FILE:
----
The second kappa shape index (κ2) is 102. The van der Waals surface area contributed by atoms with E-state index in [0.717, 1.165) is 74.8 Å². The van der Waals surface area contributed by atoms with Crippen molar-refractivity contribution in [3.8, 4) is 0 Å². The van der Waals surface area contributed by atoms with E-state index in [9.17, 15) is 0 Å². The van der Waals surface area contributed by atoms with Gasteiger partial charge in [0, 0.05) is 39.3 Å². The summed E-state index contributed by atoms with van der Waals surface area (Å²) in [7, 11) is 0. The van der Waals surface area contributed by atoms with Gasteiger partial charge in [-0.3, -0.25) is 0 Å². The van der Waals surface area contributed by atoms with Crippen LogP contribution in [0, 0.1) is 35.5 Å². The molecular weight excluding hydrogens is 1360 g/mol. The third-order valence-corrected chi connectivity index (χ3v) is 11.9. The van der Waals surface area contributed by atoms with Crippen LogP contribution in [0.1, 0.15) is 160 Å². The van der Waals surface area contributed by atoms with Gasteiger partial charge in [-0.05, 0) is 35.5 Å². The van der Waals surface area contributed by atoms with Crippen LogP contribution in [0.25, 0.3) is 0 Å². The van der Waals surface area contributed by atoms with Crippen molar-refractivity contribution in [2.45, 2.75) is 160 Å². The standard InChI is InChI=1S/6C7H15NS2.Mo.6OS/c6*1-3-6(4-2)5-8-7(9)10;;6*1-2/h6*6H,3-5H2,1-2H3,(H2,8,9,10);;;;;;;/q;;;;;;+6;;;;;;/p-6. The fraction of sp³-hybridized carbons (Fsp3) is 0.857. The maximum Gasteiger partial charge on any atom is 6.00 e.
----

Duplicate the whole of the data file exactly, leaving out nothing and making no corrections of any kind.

The second kappa shape index (κ2) is 102. The van der Waals surface area contributed by atoms with E-state index in [0.717, 1.165) is 74.8 Å². The van der Waals surface area contributed by atoms with Crippen molar-refractivity contribution in [3.8, 4) is 0 Å². The van der Waals surface area contributed by atoms with E-state index in [9.17, 15) is 0 Å². The van der Waals surface area contributed by atoms with Gasteiger partial charge in [0, 0.05) is 39.3 Å². The summed E-state index contributed by atoms with van der Waals surface area (Å²) in [7, 11) is 0. The van der Waals surface area contributed by atoms with Gasteiger partial charge in [-0.3, -0.25) is 0 Å². The van der Waals surface area contributed by atoms with Crippen LogP contribution in [0, 0.1) is 35.5 Å². The molecular weight excluding hydrogens is 1360 g/mol. The third-order valence-corrected chi connectivity index (χ3v) is 11.9. The van der Waals surface area contributed by atoms with Crippen LogP contribution in [0.1, 0.15) is 160 Å². The van der Waals surface area contributed by atoms with Gasteiger partial charge in [-0.05, 0) is 35.5 Å². The van der Waals surface area contributed by atoms with Crippen LogP contribution in [0.25, 0.3) is 0 Å². The van der Waals surface area contributed by atoms with Crippen molar-refractivity contribution in [2.45, 2.75) is 160 Å². The standard InChI is InChI=1S/6C7H15NS2.Mo.6OS/c6*1-3-6(4-2)5-8-7(9)10;;6*1-2/h6*6H,3-5H2,1-2H3,(H2,8,9,10);;;;;;;/q;;;;;;+6;;;;;;/p-6. The fraction of sp³-hybridized carbons (Fsp3) is 0.857. The maximum Gasteiger partial charge on any atom is 6.00 e.